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American Meteorological Society Outstanding Achievement Award
HS-EA27

The Effects of Climate and Solar Elevation Angle on Intensity of Ultraviolet Radiation

Earth and Environmental Sciences
Miranda Moore

Grade:
10
Teacher:
Elyse Wexler

"In this study, UV radiation was studied in comparison to temperature, cloud cover, ozone level, humidity, and time of day with the intent to understand the relationship between climate and UV radiation. Being able to prepare for and predict the amount of UV radiation you are exposed to regularly is important for protecting yourself from harm, especially in Arizona. Time of day had a higher correlation with UV radiation than the rest of the variables. The R variable (a number that represents the strength of a linear relationship of two variables) for time of day was 0.5365 while ozone level’s (the second highest variable) was 0.1804. This experiment contributed to the understanding of Tucson’s climate, which is important because increased public understanding of UV radiation and it’s interaction with your body reduces skin cancer and other health problems that are linked to UV radiation."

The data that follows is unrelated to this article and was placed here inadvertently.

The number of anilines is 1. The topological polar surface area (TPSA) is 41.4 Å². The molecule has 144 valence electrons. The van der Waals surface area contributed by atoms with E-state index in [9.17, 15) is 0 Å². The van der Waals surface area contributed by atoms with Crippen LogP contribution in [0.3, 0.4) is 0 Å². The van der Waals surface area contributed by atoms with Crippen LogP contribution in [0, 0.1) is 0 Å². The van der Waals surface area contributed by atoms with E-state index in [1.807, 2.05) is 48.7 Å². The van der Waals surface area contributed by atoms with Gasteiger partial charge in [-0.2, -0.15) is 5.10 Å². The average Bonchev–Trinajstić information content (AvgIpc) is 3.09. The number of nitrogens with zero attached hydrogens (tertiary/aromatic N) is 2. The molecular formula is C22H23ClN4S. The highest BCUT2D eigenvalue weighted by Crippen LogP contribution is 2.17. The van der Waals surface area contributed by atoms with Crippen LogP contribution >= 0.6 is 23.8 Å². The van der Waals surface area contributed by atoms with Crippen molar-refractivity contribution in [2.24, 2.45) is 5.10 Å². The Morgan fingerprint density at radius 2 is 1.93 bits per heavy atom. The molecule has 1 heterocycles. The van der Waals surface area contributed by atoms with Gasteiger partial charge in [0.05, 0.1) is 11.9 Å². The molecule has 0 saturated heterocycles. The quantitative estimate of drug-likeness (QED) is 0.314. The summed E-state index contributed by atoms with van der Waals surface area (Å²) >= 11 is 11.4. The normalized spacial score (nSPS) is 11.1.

Project presentation

View Project Presentation file

Lab journal excerpts

View Lab Journal file

Research paper

View Research Paper file

2 thoughts on “The Effects of Climate and Solar Elevation Angle on Intensity of Ultraviolet Radiation

  1. Especially in Tucson, this project and its implications are very important. Your project is easy to read and understand, and the results are clear. You also addressed ozone and many potential causations for your results. The large amount of graphs was definitely beneficial for the purpose of your project as well. The introduction and abstract were very well-written and contributed to the project. I enjoyed learning about it.

  2. This project’s relevance to Tucson Arizona emphasizes the need for sun protection in the Southwest. I like how this project uses an in depth background research to thoughtfully inform the reader of the current UV patterns across the Earth’s surface

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